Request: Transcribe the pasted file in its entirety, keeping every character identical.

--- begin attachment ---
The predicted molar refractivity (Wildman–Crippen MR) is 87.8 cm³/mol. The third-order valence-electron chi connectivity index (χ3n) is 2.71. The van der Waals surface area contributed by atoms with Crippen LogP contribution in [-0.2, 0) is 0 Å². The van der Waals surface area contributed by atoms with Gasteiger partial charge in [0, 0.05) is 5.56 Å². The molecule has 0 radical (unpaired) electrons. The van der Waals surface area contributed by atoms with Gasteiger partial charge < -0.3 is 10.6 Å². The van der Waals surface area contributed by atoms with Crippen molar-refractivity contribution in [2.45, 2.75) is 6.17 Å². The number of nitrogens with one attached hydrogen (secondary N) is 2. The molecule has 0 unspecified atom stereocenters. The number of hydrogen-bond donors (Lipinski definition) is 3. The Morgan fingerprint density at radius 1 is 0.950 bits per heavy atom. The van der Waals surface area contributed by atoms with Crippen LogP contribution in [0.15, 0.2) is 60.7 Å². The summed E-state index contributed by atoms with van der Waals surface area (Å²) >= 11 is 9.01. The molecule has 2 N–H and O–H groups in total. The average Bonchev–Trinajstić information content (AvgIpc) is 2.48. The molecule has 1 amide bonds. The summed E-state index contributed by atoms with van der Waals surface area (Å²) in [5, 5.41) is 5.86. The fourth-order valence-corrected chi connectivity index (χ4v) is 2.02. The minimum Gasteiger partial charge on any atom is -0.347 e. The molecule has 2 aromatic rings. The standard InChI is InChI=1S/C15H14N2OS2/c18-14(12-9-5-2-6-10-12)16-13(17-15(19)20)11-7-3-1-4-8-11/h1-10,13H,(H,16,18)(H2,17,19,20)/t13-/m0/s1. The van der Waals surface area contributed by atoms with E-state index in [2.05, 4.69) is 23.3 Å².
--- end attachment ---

The predicted molar refractivity (Wildman–Crippen MR) is 87.8 cm³/mol. The third-order valence-electron chi connectivity index (χ3n) is 2.71. The van der Waals surface area contributed by atoms with Crippen LogP contribution in [-0.2, 0) is 0 Å². The van der Waals surface area contributed by atoms with Gasteiger partial charge in [0, 0.05) is 5.56 Å². The molecule has 0 radical (unpaired) electrons. The van der Waals surface area contributed by atoms with Gasteiger partial charge < -0.3 is 10.6 Å². The van der Waals surface area contributed by atoms with Crippen molar-refractivity contribution in [2.45, 2.75) is 6.17 Å². The number of nitrogens with one attached hydrogen (secondary N) is 2. The molecule has 0 unspecified atom stereocenters. The number of hydrogen-bond donors (Lipinski definition) is 3. The Morgan fingerprint density at radius 1 is 0.950 bits per heavy atom. The van der Waals surface area contributed by atoms with Crippen LogP contribution in [0.15, 0.2) is 60.7 Å². The summed E-state index contributed by atoms with van der Waals surface area (Å²) >= 11 is 9.01. The molecule has 2 N–H and O–H groups in total. The average Bonchev–Trinajstić information content (AvgIpc) is 2.48. The molecule has 1 amide bonds. The summed E-state index contributed by atoms with van der Waals surface area (Å²) in [5, 5.41) is 5.86. The fourth-order valence-corrected chi connectivity index (χ4v) is 2.02. The minimum Gasteiger partial charge on any atom is -0.347 e. The molecule has 2 aromatic rings. The standard InChI is InChI=1S/C15H14N2OS2/c18-14(12-9-5-2-6-10-12)16-13(17-15(19)20)11-7-3-1-4-8-11/h1-10,13H,(H,16,18)(H2,17,19,20)/t13-/m0/s1. The van der Waals surface area contributed by atoms with E-state index in [2.05, 4.69) is 23.3 Å².